5 Gym Commercial Machines You Should Have In Your Gym

“It’s true that if you’re using free weights you have to recruit so many stabilizing muscles,” says David Edgington, qualified trainer and director for The Deaf Gym. “But when you’re getting started, using selector equipment (the machines with weighted plates) and just learning the movement pattern is OK.”

Horizontal Seated Leg Press

What you’re working: quads, glutes, hamstrings, calves
Why it’s worth it: All of the trainers we spoke with agreed this was their must=use lower-body machine. “If people use this with correct technique, it can help you move toward squats” David says.


Lat Pull-Down

What you’re working: latissimus dorsi (“broadest muscle of the back”), shoulder girdle
Why it’s worth it: If you’re interested in ever doing a pull-up, this is a great place to start. You’ll build your back muscles and start activating the entire posterior chain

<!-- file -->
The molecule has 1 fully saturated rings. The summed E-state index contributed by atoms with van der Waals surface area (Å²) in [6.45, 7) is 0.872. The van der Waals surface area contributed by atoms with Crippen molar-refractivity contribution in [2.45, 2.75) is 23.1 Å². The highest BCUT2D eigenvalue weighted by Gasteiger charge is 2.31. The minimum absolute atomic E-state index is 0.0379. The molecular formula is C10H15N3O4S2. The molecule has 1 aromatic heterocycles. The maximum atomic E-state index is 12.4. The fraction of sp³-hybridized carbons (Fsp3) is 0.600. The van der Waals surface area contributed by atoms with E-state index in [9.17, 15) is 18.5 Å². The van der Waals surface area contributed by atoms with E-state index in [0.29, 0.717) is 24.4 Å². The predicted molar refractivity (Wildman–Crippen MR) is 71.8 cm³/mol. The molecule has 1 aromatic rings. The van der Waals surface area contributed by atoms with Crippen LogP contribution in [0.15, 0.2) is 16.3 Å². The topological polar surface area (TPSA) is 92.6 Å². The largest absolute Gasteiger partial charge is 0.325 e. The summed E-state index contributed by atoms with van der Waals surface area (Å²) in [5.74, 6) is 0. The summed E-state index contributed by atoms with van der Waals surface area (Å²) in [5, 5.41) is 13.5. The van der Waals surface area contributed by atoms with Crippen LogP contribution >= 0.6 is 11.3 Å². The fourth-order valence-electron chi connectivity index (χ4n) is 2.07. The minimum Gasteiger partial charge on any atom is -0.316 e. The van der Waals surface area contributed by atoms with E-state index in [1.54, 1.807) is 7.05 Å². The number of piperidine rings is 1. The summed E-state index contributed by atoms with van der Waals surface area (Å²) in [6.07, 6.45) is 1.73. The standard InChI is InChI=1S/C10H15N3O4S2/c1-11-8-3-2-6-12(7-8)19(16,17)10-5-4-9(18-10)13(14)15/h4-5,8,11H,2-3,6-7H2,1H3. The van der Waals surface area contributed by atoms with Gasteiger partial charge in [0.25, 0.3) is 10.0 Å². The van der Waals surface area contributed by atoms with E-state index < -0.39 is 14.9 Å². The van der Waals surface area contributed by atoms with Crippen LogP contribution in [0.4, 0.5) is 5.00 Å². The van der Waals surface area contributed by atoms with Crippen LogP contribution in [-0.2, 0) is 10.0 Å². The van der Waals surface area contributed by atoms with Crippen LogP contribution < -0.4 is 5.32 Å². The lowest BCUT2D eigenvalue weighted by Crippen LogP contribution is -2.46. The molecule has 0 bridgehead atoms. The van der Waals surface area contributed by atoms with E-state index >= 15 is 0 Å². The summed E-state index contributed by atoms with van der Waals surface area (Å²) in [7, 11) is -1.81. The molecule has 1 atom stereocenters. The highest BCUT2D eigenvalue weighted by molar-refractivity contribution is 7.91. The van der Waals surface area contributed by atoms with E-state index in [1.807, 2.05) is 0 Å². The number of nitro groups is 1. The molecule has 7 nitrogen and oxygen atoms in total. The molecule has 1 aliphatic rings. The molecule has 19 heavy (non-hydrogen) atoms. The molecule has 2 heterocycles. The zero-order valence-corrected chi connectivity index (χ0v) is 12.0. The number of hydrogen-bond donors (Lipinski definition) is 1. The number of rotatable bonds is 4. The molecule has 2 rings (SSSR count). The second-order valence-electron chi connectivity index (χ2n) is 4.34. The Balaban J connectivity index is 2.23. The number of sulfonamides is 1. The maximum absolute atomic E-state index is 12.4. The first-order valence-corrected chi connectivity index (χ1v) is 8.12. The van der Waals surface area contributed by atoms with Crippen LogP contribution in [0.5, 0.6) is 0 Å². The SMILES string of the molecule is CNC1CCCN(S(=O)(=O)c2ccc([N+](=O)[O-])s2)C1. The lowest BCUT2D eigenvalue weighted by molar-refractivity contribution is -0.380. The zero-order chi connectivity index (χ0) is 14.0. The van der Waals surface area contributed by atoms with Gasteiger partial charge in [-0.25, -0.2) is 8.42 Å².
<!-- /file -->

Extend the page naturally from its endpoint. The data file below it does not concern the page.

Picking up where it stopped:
Cable Biceps Bar or Cable Triceps Bar

What you’re working: Biceps and triceps respectively
Why it’s worth it: “These are great for avoiding the swinging that happens with dumbbells,” says Todd Garner, qualified trainer. As with all of these movements, you’ll get the most out of it when you slowly raise and lower the weight. The cable here helps force you to do that.


Chest Press

What you’re working: Chest, biceps, triceps
Why it’s worth it: The chest press machine is a similar motion to a push-up,” Todd says. If you’re new to working out, building up your chest, biceps, and even your triceps will all be helpful for more compound movements later on.


Hanging Leg Raise

What you’re working: Core, hip flexors
Why it’s worth it: “This is easy to operate and a great way to work your abs by propping up on your forearms and simply lifting—not swinging—your legs up,” David says.


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